It’s a step beyond conventional gene therapy— The gene for dystrophin, for instance, is too large to fit inside a virus, as CRISPR’s DNA-snipping proteins can. And sometimes a faulty gene that’s doing harm needs to be silenced, so adding a new one won’t help. CRISPR’s ability to delete and swap out genetic letters makes a huge new range of treatments possible. Some doctors are now calling CRISPR “gene therapy 2.0.”
In early-stage lab experiments, academic scientists are showing that gene editing offers new ways to attack cancer, to knock out HIV and hepatitis infections, even to reverse blindness and deafness. Companies aren’t far behind. Three startups in the Boston area have already raised a combined $1 billion and partnered with some of the world’s biggest drug companies, like Bayer (BAYN) and Novartis (NVS).
CAR T-cell therapy in cancer: Another exciting development in gene therapy involves the use of the patient’s own immune system to fight off cancer. Known as CAR T-cell therapy, the process involves genetically engineering a patient’s T cells outside the body to produce special receptors called chimeric antigen receptors (CARs). Thus far, there has been tremendous progress made with CAR T-cell therapy as it relates to treating blood cancers. Because of this, many of the bigger biotech companies have been scrambling to partner with specialists in the space. Celgene (CELG) announced a $1 billion deal with Juno Therapeutics (JUNO) to collaborate on several CAR T-cell cancer therapies. The big question is whether or not the early indications for success in blood cancer can translate to successful treatment of solid tumors.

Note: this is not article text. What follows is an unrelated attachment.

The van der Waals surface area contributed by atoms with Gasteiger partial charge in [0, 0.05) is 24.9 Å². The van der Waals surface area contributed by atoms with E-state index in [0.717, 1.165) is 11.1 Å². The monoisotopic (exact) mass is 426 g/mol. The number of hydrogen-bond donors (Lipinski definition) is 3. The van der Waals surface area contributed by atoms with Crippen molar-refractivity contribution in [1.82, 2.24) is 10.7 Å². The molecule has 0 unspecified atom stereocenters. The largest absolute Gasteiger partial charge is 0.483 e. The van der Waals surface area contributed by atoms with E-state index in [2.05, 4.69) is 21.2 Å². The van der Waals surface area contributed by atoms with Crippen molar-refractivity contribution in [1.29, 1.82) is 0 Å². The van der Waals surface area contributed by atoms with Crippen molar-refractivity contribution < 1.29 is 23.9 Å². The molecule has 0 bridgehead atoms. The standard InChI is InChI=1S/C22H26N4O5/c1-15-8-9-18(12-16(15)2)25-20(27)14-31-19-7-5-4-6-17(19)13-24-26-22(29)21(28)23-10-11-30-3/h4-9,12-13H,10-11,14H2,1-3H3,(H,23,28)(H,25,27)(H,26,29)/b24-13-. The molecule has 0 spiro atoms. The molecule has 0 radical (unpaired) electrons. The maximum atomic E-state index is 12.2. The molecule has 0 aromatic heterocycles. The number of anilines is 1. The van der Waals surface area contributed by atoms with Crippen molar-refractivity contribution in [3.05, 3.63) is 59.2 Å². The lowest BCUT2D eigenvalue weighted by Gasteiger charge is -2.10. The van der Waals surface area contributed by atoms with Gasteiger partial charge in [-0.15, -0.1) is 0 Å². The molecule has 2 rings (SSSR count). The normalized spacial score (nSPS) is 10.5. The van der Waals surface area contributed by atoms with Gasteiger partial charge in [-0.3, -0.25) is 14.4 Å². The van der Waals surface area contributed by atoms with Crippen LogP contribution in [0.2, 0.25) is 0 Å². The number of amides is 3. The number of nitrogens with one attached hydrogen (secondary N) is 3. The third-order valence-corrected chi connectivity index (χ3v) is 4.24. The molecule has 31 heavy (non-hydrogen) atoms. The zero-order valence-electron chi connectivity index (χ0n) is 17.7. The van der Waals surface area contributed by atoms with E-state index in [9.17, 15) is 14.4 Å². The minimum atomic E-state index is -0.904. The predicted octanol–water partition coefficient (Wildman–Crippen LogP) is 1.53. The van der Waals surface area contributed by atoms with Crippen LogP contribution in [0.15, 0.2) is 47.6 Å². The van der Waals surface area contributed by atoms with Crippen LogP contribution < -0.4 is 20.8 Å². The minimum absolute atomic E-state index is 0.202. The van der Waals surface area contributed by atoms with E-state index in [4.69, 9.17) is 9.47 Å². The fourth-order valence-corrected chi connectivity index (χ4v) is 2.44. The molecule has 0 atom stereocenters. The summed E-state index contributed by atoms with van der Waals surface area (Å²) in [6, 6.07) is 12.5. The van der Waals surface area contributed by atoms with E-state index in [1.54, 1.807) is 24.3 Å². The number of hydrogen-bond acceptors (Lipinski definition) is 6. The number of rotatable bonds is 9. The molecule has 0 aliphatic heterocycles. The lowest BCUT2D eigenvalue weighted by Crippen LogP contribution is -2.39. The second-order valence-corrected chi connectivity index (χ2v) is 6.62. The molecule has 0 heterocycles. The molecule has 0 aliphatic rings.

The optimism is based not only on the game-changing potential for the related therapies, but also for the need of big biotechnology companies to diversify their portfolios and how this could lead to more M&A activity in the space. .
Although the gene therapy field has had its share of ups and downs, this once-questionable method of treating diseases now seemingly has the potential to become one of the most game-changing advancements in medical history.
Credit scores for U.S. consumers just hit a record high. Average scores hit 700 in April 2017, the highest the scores have been since 2005, according to Fair Isaac Corporation. Accompanying the credit score good news is that the share of risky borrowers has hit record lows. Consumers with a score below 600, traditionally considered “risky,” accounted for 20 percent of U.S. adults in the spring of 2017, down from a peak of 25.5 percent in 2010.